Please contact Melissa for information about group participation or individual and partner therapy.

See Melissa on Psychology Today:

What is Brooklyn PPD Support?

If you are a pregnant or post-partum woman experiencing Stress, Depression, Anxiety, and/or other mood challenges, you are welcome to join this group. It is advised that you also reach out to your medical provider to be assessed for any psychopharmacological needs. Group can also be used as a complement to any private psychotherapy you may be receiving, or you may inquire about private therapy with Melissa Paschke, LCSW, in addition to Brooklyn PPD Support Groups.

Brooklyn PPD Support is currently offering groups by Zoom, as per COVID-19 restrictions. There is a suggested fee of $40 to attend. It is the primary intention of Brooklyn PPD Support to remove as many barriers to participation as possible, so if fees are preventing you from attending, please reach out to Melissa. You are encouraged to attend as many meetings as you wish. This is a closed group; Only women experiencing symptoms of PMADs will be allowed to participate. Graduate students, researchers and well-meaning partners may not sit in on meetings.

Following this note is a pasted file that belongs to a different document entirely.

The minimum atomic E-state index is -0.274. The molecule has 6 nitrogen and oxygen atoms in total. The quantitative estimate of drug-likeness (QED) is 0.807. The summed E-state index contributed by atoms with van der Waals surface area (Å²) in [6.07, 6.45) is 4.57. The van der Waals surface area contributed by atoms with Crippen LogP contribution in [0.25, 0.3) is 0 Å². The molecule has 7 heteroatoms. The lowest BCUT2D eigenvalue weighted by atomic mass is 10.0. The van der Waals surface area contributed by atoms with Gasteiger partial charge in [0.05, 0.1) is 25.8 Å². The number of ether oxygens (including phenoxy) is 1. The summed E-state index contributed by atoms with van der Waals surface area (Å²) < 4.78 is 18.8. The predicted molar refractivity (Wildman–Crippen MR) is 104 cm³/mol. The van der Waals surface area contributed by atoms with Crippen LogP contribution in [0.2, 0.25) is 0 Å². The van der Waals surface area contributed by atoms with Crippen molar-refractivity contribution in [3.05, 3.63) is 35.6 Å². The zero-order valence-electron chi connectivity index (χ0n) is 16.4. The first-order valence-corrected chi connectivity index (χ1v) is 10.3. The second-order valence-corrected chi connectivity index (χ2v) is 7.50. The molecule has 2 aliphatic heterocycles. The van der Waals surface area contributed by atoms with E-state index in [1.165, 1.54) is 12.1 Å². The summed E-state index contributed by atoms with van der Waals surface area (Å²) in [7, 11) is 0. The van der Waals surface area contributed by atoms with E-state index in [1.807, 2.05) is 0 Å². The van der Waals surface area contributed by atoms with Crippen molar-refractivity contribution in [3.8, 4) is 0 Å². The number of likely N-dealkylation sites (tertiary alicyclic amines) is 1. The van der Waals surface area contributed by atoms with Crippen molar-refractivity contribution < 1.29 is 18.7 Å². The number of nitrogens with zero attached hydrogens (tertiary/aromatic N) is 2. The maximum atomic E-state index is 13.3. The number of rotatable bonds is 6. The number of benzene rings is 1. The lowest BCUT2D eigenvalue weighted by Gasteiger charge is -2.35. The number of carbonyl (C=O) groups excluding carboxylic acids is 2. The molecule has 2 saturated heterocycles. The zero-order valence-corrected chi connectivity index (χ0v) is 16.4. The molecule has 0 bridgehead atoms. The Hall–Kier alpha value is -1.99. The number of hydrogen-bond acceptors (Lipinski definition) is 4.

Emotional support from empathic listeners is one key part of expediting a woman's recovery from PMADs. This offering is a safe, confidential, nonjudgmental environment where women can share their experiences. Women in all stages of stress, illness and recovery are welcome. If you aren't sure or formally diagnosed with a PMAD, you are welcome. You are also welcome if your child is older, but you relate to the stressors described. We are women helping women to share, witness and support each others' experiences. This is a professionally facilitated group led by a licensed clinical social worker who will also offer appropriate referrals for any additional treatment or supportive services that may be needed.

Postpartum Support International's Universal Message:

You are not alone
This is not your fault
You will feel better